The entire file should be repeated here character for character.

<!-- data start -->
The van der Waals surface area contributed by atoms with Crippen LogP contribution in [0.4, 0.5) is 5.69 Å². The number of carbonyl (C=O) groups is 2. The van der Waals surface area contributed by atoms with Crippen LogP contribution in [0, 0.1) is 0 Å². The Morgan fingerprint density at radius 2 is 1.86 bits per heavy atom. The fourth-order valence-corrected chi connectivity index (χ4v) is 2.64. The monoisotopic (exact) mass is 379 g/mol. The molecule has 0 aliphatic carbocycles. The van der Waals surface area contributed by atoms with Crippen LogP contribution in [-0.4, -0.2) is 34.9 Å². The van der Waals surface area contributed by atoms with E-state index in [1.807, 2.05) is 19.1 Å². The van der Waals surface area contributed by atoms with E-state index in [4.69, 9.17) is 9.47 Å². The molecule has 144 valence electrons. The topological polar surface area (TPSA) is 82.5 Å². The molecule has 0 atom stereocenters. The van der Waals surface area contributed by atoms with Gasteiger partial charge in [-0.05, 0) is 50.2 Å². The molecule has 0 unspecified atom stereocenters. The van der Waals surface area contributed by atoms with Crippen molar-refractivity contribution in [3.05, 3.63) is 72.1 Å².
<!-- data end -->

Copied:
The van der Waals surface area contributed by atoms with Crippen LogP contribution in [0.4, 0.5) is 5.69 Å². The number of carbonyl (C=O) groups is 2. The van der Waals surface area contributed by atoms with Crippen LogP contribution in [0, 0.1) is 0 Å². The Morgan fingerprint density at radius 2 is 1.86 bits per heavy atom. The fourth-order valence-corrected chi connectivity index (χ4v) is 2.64. The monoisotopic (exact) mass is 379 g/mol. The molecule has 0 aliphatic carbocycles. The van der Waals surface area contributed by atoms with Crippen LogP contribution in [-0.4, -0.2) is 34.9 Å². The van der Waals surface area contributed by atoms with E-state index in [1.807, 2.05) is 19.1 Å². The van der Waals surface area contributed by atoms with E-state index in [4.69, 9.17) is 9.47 Å². The molecule has 144 valence electrons. The topological polar surface area (TPSA) is 82.5 Å². The molecule has 0 atom stereocenters. The van der Waals surface area contributed by atoms with Gasteiger partial charge in [-0.05, 0) is 50.2 Å². The molecule has 0 unspecified atom stereocenters. The van der Waals surface area contributed by atoms with Crippen molar-refractivity contribution in [3.05, 3.63) is 72.1 Å².